US Supreme Court voids Los Angeles ordinance requiring hotel operators to turn over guest records on demand
In a 5-4 opinion rendered on June 22, 2015, the United States Supreme Court held that a Los Angeles municipal code provision violates the US Constitution’s Fourth Amendment prohibition on unreasonable search and seizures. The invalidated LA Code provision requires hotel operators to make guest records available to the police upon request. This case may be significant because many cities throughout the country have similar laws, and they are now all constitutionally suspect. On the other hand, for reasons discussed below, most hotel operators will probably not care to challenge a records request, and there are expedient alternatives available to cities and police, including administrative subpoenas. See below to access the full Supreme Court opinion in City of Los Angeles v. Patel.
Read on to learn more about the Los Angeles City code’s provisions, the history of the challenge in the District Court, appeals to the Ninth Circuit, and the US Supreme Court’s decision.
Los Angeles Municipal Code §41.49
Los Angeles Municipal Code §41.49 requires hotel operators to gather and record information about their guests, including name, address, number of people in the party, automobile description and license, arrival and departure time, room assignment, rate charged for the room and information about payment. Specific information is also required for guests paying with cash or renting a room for less than 12 hours, and for guests registering with a kiosk.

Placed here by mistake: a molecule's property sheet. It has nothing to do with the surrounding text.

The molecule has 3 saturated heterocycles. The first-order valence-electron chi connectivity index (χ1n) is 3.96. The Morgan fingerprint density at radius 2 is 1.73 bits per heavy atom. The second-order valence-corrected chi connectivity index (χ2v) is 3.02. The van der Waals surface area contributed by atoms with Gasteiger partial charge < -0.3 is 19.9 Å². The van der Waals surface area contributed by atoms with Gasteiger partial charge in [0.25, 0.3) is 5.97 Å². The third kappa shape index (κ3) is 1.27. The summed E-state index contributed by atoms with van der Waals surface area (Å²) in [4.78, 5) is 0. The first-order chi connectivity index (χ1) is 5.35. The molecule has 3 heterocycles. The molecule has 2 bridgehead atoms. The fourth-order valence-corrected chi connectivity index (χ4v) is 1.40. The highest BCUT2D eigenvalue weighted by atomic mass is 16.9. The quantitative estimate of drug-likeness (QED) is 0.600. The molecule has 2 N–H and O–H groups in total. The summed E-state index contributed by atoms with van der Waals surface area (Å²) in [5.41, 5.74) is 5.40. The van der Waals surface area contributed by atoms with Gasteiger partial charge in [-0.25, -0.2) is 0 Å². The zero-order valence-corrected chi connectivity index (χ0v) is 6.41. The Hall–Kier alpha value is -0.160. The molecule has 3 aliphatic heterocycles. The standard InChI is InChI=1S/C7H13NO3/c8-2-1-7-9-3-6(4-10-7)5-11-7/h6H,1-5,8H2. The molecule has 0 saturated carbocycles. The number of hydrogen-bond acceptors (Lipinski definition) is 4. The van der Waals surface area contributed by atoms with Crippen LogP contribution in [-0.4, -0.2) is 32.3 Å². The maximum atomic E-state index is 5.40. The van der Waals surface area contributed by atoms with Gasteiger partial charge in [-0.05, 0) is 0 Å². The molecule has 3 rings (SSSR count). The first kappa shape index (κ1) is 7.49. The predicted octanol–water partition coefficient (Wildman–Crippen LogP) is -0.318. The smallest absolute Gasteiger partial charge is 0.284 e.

For a period of 90 days, hotel operators are required to keep the relevant guest information on the hotel premises or an adjacent office.
The law states that hotel guest records “shall be made available to any officer of the Los Angeles Police Department for inspection” and makes it a misdemeanor for any hotel operator to fail to make the guess records available for police inspection. This misdemeanor is punishable by up to 6 months in jail and a $1,000 fine.
Lawsuit filed and initial ruling for City of Los Angeles
Suit was filed in 2003 against the City of Los Angeles, claiming that the law was unconstitutional on its face — in other words that the statute itself is invalid as opposed to invalid in the way it is applied. It was stipulated that the complaining parties had been subjected to mandatory record inspections under the ordinance without consent or a warrant.
After a bench trial, the Federal District Court ruled for the City of Los Angeles on the basis that the respondents “lacked a reasonable expectation of privacy in the records subject to inspection.”
On an appeal, the Ninth Circuit initially affirmed the District Court holding for the City on the same grounds. However, in a complete turnaround, the Ninth Circuit subsequently decided to rehear the case sitting en banc and then it reversed its earlier decision.
The Ninth Circuit’s second opinion
Sitting as a panel, the Ninth Circuit reversed its earlier position, and made the following findings: